As with anything by these two ladies, you’d do better to read their works in the original than to read my poor attempts to capture their eloquence and insight. So just check out Camille here and Peggy here!

Can Jimmy Carter Win Jimmy Carter Bitter Old Man Award?

Dear Gay Patriot readers:

As you may recall, just about one year ago, we awarded Dan Rather the first James Earl Carter Bitter Old Man Award, an honor bestowed on those “men over 70 who, in their dotage, by the very bitterness of their manner, follow in the footsteps of the nation’s worst president.”

In several statements in the past few days, Carter has demonstrated the very bitterness which defines the award. Having long since forgotten the tradition of U.S. presidents never criticizing their successors while abroad, this unhappy octogenarian faulted the incumbent administration for drafting a Middle East policy which has become “one of the greatest human rights crimes on Earth” as he suggests the current president is a “war criminal.” And even after being rejected overwhelmingly by the American people, he has tried to engage in diplomacy on behalf of the United States.

And we haven’t even gotten to his criticism of the Administration’s Iraq policy, offering such criticisms Memorial Day weekend.

Just moments ago, I received an e-mail from a reader, alerting me to a post highlighting the former president’s follies. But, he wasn’t referencing the comments I made above. This time, Carter was musing about Iran acquiring a nuclear bomb:

I’m not sure that is going to happen, but if it does, what do we do? They are rational people like all of us in this room. Do they want to commit suicide? I would guess not. So what we have to do is talk with them now and say to them we want to be their friends . . .

Um, Jimmy, do you recall what happened in those dark days when you were president and the Iranian mullahs violated international law and took our allowed our diplomats to be taken hostage? Do you want to be friends with those people?

Calling them rational!?!?!? Guessing that they don’t want to commit suicide!?!?!? Have you been paying any attention to Islamofascism over the past quarter-century or so? These are not rational people. They believe in committing suicide to advance their goals. Not just believe in it, practice and promote it — and train for it.

So, the question is, is this an example of Jimmy’s bitterness? Or just his stupidity or his support of anything which opposes the interests of the country he once led?

If stupidity, then we probably can’t offer him his own award. If bitterness, then the question is, should he be awarded an eponymous honor?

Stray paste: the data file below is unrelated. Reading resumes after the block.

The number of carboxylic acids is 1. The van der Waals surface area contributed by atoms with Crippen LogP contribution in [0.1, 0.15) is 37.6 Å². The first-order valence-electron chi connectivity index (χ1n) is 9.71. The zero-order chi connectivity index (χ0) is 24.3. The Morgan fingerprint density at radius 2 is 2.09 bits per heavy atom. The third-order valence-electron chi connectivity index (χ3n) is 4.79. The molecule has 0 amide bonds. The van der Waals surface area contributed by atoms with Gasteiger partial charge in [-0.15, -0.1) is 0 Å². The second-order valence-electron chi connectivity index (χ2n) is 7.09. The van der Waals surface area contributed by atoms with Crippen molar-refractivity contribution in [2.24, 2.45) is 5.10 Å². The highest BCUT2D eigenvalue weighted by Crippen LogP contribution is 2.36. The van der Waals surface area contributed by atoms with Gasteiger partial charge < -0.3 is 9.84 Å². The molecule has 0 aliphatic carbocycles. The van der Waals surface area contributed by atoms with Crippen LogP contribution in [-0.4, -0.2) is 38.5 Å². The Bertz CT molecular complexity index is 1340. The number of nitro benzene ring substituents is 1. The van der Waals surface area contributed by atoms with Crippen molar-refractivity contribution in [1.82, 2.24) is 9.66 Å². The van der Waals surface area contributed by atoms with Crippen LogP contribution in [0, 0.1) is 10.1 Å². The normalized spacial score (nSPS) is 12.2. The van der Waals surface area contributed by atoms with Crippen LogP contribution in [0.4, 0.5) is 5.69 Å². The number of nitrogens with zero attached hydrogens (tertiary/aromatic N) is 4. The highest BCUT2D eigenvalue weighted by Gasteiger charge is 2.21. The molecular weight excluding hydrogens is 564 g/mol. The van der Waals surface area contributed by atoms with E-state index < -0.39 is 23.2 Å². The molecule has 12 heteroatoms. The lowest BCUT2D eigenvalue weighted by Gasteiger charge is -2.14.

Please use the comments section to share your thoughts.

Sincerely,

B. Daniel Blatt
(AKA GayPatriotWest)

The Truth About Muhammad


I finally had the chance to get through this book, via the unabridged audio verson.  It’s a rather interesting work, though more along the lines of religious apologetics in my view than useful political commentary.  As an apologetics piece and even an unabashedly biased view of history, Robert Spencer’s work is quite powerful.  Christianity and Islam have fundamental differences and while co-existence is needed for mainly temporal reasons these shouldn’t be glossed over.  Yet take this book for what it is:  a Christian look at Muhammad and Islam and it certainly articulated many of the reasons I myself do not follow the latter.  It would be foolish to rely solely upon this book for information about Muhammad and Islam for it is only one look at these subjects.  Nevertheless, I enjoyed it and will probably seek more on these topics.

Where Spencer fails in my view is the first and last chapters, wherein he attempts to turn a religious apologetics piece into contemporary political commentary.  He is correct that Islamofascists, Muslim radicals or whatever term one wishes to employ about those Muslims who use violence to further their goals, are inspired by the violent beginnings of Islam.  Any religion can be exploited as an ideology to be wielded in the temporal realm.  I’m not quite sure what Spencer is asking for in these chapters.  While Spencer himself is a fellow Catholic, this appears to be a dubious flirtation with the medieval notion of Christendom that one sees among many  American Protestants today. It’s a rather curious flirtation at that because on the one hand they wish to maintain the American ideals of democracy and freedom, but only seen through the lens of their brand of Christianity. Nor are they consistent even in this as most would reject stripping ‘heretics’ or atheists of their rights under the Constitution. Yet if we look back on what Christendom meant to the medievals, then matters which cause harm in the spiritual realm are all also matters of State concern. The lines between Church & State are very tenuous, if not non-existent in many cases. Under this scheme, atheism and heresy are just as bad as murder. Indeed, one could reasonably argue that they are worse since it’s not just the body that is killed but the eternal soul and society as a whole suffers from the confusion these sow by obscuring the Truth. I’ve yet to see how their dubious flirtation with this notion resolves the inconsistencies in their reasoning, let alone a full understanding on their part of how adoption of this idea would kill the “American experiment”.  The “fiction” the secular West maintains about Islam being a “religion of peace” is a useful and necessary one.  Granted, we shouldn’t be blinded by such rhetoric, and such is ripe for parody and dry moments of irony, but unless we are willing to reinstate Christendom, take up the Cross and eradicate Islam once and for all, Spencer’s commentary here isn’t very applicable in resolving modern conflicts.  Understanding one’s enemy is one thing, adopting an antiquated worldview in combating them is quite another.

UPDATE: It appears that this post elicited comments from Mr. Spencer and caused a bit of a stir at his site as well as on this blog. Instead of creating a new posting about this, I thought it more prudent to respond there. You can find Mr. Spencer’s comments and my reply here. Please note that as this is the first time I’ve posted there it may take a few hours for my response to appear as comments there are moderated.

— John (Average Gay Joe)